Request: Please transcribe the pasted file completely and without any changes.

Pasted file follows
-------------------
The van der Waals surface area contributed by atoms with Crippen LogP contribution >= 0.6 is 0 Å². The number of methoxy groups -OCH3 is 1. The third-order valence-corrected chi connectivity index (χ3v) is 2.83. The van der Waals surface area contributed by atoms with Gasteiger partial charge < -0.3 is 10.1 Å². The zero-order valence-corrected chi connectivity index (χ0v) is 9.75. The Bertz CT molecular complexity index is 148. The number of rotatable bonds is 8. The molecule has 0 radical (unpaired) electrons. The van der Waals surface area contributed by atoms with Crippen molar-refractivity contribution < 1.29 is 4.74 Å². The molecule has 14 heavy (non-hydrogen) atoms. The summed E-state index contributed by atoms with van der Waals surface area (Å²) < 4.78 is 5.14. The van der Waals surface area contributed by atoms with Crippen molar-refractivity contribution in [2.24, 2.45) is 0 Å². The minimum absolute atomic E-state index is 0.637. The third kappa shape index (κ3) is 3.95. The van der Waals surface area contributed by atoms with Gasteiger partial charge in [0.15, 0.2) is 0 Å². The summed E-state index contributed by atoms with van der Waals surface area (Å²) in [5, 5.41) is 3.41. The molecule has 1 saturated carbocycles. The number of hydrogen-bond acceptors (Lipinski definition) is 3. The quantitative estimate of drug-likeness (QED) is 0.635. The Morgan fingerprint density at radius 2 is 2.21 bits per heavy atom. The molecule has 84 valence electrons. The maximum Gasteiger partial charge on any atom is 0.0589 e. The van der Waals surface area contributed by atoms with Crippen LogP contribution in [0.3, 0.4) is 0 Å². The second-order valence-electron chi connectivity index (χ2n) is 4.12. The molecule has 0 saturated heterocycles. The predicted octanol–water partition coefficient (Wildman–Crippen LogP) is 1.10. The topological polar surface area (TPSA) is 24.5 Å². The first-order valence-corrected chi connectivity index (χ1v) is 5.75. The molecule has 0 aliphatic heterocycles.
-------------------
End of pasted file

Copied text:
The van der Waals surface area contributed by atoms with Crippen LogP contribution >= 0.6 is 0 Å². The number of methoxy groups -OCH3 is 1. The third-order valence-corrected chi connectivity index (χ3v) is 2.83. The van der Waals surface area contributed by atoms with Gasteiger partial charge < -0.3 is 10.1 Å². The zero-order valence-corrected chi connectivity index (χ0v) is 9.75. The Bertz CT molecular complexity index is 148. The number of rotatable bonds is 8. The molecule has 0 radical (unpaired) electrons. The van der Waals surface area contributed by atoms with Crippen molar-refractivity contribution < 1.29 is 4.74 Å². The molecule has 14 heavy (non-hydrogen) atoms. The summed E-state index contributed by atoms with van der Waals surface area (Å²) < 4.78 is 5.14. The van der Waals surface area contributed by atoms with Crippen molar-refractivity contribution in [2.24, 2.45) is 0 Å². The minimum absolute atomic E-state index is 0.637. The third kappa shape index (κ3) is 3.95. The van der Waals surface area contributed by atoms with Gasteiger partial charge in [0.15, 0.2) is 0 Å². The summed E-state index contributed by atoms with van der Waals surface area (Å²) in [5, 5.41) is 3.41. The molecule has 1 saturated carbocycles. The number of hydrogen-bond acceptors (Lipinski definition) is 3. The quantitative estimate of drug-likeness (QED) is 0.635. The Morgan fingerprint density at radius 2 is 2.21 bits per heavy atom. The molecule has 84 valence electrons. The maximum Gasteiger partial charge on any atom is 0.0589 e. The van der Waals surface area contributed by atoms with Crippen LogP contribution in [0.3, 0.4) is 0 Å². The second-order valence-electron chi connectivity index (χ2n) is 4.12. The molecule has 0 saturated heterocycles. The predicted octanol–water partition coefficient (Wildman–Crippen LogP) is 1.10. The topological polar surface area (TPSA) is 24.5 Å². The first-order valence-corrected chi connectivity index (χ1v) is 5.75. The molecule has 0 aliphatic heterocycles.